Observed by Muslims, the holy month of Ramadan sets forth a month of fasting, spiritual reflection and personal growth. Muslims are intrinsically joined together by group prayers, shared meals and charitable activities, propelling the meaning of Ramadan through connectedness. Exemplifying this connectedness is Dearborn, Mich., one of the largest Muslim communities in the U.S.
Encapsulating the unique experience that is Ramadan in Dearborn is difficult; in broadest terms, Dearborn becomes its most vibrant version of itself showcasing diversity and connectedness. Restaurants extend their hours (some even until 5 a.m.), mosques become filled with people praying and socializing, young entrepreneurs open food stands, community members rally together for charitable causes and gratitude becomes inherent.
When asked what motivated him to start a food stand during last Ramadan, Business sophomore Adam Bazzi responded, “Growing up in Dearborn, I’ve had the luxury of being able to enjoy Ramadan in a way that not many other Muslims around the country can say they have, and what really drove us to open our stand was to add to that uniqueness through connecting our community in a meaningful way.”
With social distancing in full effect, the Dearborn community will have to redefine what community connectedness means during this unprecedented Ramadan.
“Community connectedness will no longer exist through shared meals, bonfires, festivals and food stands, but come from the fact that we will be social distancing and fasting together,” LSA senior Silan Fadlallah said.
Last Ramadan, more than 12,000 people attended the annual Ramadan Suhoor Festival, which was created by community members to combine Suhoor, the pre-dawn meal Muslims have each day before fasting, with charity. Social distancing has canceled the community gathering component of the Ramadan Suhoor Festival but their pillar of charity lives on through their current work. Currently, the organizers of the festival are utilizing their platform to gather donations for N95 face masks for local hospitals and funeral homes in Dearborn. More than 1,200 masks will be distributed this upcoming week. Hassan Chami, founder of the Ramadan Suhoor Festival, wants to inspire community members to invest in their spirituality.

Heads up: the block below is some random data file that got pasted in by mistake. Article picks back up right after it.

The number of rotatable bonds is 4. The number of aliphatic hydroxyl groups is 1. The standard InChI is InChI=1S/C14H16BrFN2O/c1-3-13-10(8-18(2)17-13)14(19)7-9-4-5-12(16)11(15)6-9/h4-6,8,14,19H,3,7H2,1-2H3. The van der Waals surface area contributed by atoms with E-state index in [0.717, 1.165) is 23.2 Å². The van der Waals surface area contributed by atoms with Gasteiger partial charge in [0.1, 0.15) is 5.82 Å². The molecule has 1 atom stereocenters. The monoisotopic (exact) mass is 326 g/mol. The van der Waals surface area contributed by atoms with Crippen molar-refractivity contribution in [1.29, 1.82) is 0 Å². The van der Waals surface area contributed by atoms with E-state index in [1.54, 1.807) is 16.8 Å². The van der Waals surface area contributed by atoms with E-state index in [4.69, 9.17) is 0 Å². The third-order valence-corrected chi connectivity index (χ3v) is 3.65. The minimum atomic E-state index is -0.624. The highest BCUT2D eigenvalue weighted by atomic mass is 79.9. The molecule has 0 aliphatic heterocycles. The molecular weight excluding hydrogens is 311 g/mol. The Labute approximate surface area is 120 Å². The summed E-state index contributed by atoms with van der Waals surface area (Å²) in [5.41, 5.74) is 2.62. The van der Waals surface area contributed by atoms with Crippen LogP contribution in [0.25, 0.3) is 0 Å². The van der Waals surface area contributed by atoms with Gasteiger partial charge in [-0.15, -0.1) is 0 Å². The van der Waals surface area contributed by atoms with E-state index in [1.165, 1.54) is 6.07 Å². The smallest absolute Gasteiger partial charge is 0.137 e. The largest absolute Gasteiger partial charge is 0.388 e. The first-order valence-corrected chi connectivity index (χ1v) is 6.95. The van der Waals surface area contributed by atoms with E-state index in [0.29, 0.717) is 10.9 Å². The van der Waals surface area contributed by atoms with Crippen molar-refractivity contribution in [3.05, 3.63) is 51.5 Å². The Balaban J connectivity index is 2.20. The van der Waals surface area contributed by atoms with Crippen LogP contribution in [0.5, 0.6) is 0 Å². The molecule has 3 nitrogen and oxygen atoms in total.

“Ramadan will definitely be different this year, and will be one to remember. With Ramadan approaching us during these uncommon times, God has created a platform for us to build a stronger and more spiritual relationship with him by limiting our normal worldly distractions,” Chami said. “For this reason, I hope to take advantage of this Ramadan as we don’t know if we’ll ever have a time like this again.”
With a new definition of community connectedness, there comes the question, “Where are Muslims left spiritually?” LSA freshman Noor Moughni, a columnist on Michigan in Color, reflected on how she will continue her spiritual journey while social distancing.
“The time I would’ve spent waiting in line at Bohemian Bowls, bonding with others over how amazing the almond butter there is, I will now spend on my prayer rug, exploring my spirituality and the complexities of faith,” Moughni said. “Ramadan this year will be my time to realign my beliefs. A time to escape the confusion of the world and confide in God. I look forward to a month devoted to reflection and self-improvement. I look forward to an isolated Ramadan.”
Dearborn’s experience with this year’s Ramadan is a microcosm of what the greater Muslim world will be facing. Despite the community isolation Muslims worldwide will experience, the true essence of Ramadan will prevail: A reminder to Muslims that all is temporary and that faith transcends all adversities — even a global pandemic. Muslims will be able to experience spirituality in its truest form: isolated.